Category Archives: Prevention and Manage of Surgical Complications

POSTOPERATIVE BLEEDING

POSTOPERATIVE BLEEDING Extraction of teeth Is a surgical procedure that presents a severe challenge to the- body’s hemostatic mechanism. Several reasons exist for this change First, the tissues of the mouth and jaws are highly vascular. Second” the extraction of a tooth leaves an open wound, with both soft tissue and bone open, which allows additional oozing  and bleeding. Third, it is almost imp

OROANTRAL COMMUNICATLONS

OROANTRAL COMMUNICATLONS Removal of maxillary molars occasionally results in comt munication between the oral cavity and the maxillary sinus. If the maxillary sinus is large, if no bone exists between the roots of the teeth and the maxillary sinus, and if the roots of the tooth are widely divergent, then it is increasingly probable that a portion of the bony floor of the sinus will be removed with the tooth.

INJURIES TO ADJACENT STRUCTURES

INJURIES TO ADJACENT STRUCTURES During the process of tooth extraction, it is possible to injure adjacent tissues. The prudent surgeon preoperatively evaluates all adjacent anatomic areas and designs a surgical procedure to prevent injury to these tissues. FIG. 11-10 Tuberosity removed with maxillary second molar, whicheliminates important prosthetic retention area and exposes maxillarysinus. A, Buccal view of b

INJURIES TO OSSEOUS STRUCTURES

INJURIES TO OSSEOUS STRUCTURES Fracture of Alveolar Process The extraction of a tooth requires that the surrounding alveolar Done be expanded to allow an unimpeded pathway for tooth. removal. However, in some situations the bone fractures and is removed with the tooth instead of expanding. The most likely cause of fracture of the alveolar process is the use of excessive force with forceps, which fractures larg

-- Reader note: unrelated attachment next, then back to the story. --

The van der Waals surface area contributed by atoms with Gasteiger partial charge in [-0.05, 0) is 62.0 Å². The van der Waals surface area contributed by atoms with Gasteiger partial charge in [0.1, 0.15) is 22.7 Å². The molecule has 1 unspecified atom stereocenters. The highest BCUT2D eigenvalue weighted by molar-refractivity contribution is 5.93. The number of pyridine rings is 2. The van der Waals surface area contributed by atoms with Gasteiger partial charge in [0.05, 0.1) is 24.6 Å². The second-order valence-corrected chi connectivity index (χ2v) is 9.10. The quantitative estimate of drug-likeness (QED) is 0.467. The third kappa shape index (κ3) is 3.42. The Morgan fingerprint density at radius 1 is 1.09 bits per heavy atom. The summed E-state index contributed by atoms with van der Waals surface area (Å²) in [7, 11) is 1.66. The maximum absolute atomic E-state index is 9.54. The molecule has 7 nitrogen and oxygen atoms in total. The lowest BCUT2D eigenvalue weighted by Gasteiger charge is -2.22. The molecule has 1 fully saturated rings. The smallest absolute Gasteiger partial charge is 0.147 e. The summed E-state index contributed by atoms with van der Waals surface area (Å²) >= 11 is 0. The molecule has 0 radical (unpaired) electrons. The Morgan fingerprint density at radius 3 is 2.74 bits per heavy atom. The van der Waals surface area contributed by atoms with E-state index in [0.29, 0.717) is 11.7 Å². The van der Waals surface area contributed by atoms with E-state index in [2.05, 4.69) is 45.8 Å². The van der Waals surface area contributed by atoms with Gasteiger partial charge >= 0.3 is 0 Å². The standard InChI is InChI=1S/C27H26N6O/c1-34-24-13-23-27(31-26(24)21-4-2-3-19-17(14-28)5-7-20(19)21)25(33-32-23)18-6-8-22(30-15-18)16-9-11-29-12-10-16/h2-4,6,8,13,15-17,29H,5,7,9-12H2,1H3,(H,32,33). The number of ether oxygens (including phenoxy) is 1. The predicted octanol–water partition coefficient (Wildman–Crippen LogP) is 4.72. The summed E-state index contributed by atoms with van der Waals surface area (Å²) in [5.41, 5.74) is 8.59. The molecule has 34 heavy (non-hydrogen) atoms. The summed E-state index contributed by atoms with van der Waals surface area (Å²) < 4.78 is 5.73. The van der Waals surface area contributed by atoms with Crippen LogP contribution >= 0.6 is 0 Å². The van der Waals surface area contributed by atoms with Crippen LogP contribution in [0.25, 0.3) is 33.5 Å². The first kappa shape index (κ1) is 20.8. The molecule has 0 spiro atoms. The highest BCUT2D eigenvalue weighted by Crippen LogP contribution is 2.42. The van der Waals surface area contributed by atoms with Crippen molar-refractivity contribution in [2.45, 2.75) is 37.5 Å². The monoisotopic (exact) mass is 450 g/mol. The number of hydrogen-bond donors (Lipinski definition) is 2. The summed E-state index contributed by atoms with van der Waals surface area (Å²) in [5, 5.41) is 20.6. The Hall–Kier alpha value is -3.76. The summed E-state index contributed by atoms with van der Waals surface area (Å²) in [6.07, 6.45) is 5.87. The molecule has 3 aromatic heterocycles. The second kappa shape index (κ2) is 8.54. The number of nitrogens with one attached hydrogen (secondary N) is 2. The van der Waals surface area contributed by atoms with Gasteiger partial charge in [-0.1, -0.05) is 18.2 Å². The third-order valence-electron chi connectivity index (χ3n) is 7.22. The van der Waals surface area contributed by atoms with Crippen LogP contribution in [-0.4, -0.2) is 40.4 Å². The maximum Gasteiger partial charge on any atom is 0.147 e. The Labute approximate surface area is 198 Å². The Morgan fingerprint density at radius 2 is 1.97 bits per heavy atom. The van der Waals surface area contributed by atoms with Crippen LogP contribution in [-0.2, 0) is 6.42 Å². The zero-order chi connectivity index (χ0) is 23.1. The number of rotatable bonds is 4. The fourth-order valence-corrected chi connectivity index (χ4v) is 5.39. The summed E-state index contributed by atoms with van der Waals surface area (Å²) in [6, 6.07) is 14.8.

INJURIES TO ADJACENT TEETH

INJURIES TO ADJACENT TEETH When the dentist extracts a tooth, the tocus ot attention is on that particular tooth and the application of forces to luxate and deliver it. When the surgeon’s total attention is thus focused, likelihood of injury to the adjacent teeth increases. The surgeon should mentally step back from time to time to survey the entire surgical field to prevent injury to adjacent teeth. Fr

COMPLICATIONS WITH THE TOOTH BEING EXTRACTED

COMPLICATIONS WITH THE TOOTH BEING EXTRACTED Root Fracture The most common complication associated with the 00 h being extracted is fracture of its roots. Long, ed, divergent roots that lie in dense bone are most of be fractured. The main method of preventing FIG. 11-2 Small straight elevator can be used as shoehorn to luxatebroken root. When straight elevator is used in this position, handmust be securely suppo

SOFT TISSUE INJURIES

SOFT TISSUE INJURIES Injuries to the soft tissue of the oral cavity are almost  always the result of the surgeon’s lack of adequate attention to the delicate nature of the mucosa and the use of excessive and uncontrolled force. The surgeon must continue to pay careful attention to the soft tissue while working primarily on the bone and tooth structure (Box 11-1). Tearing Mucosal Flap The most common soft

PREVENTION OF COMPLICATIONS

PREVENTION OF COMPLICATIONS It is axiomatic that the best and easiest way to manage a comphcatlon is to prevent it from happening. Prevention of surgical complications is best  accompllshed by a thor~hpreoperative assessment and comprehensive treatment plan. Only when these are routinely performed can fie surgeon expect to have minimal complications. It is I portant to realize that even with such planning, co

INJURIES TO ADJACENT STRUCTURE

INJURIES TO ADJACENT STRUCTURE During the process of tooth extraction, it is possible to injure adjacent tissues. The prudent surgeon preoperatively evaluates all adjacent anatomic areas and designs a surgical procedure to prevent injury to these tissues. FIG. 11-10 Tuberosity removed with maxillary second molar, whicheliminates important prosthetic retention area and exposes maxillarysinus. A, Buccal view of b

INJURIES TO OSSEOUS STRUCTURE

INJURIES TO OSSEOUS STRUCTURE  Fracture of Alveolar Process The extraction of a tooth requires that the surrounding alveolar Done be expanded to allow an unimpeded pathway for tooth. removal. However, in some situations the bone fractures and is removed with the tooth instead of expanding. The most likely cause of fracture of the alveolar process is the use of excessive force with forceps, which fractures lar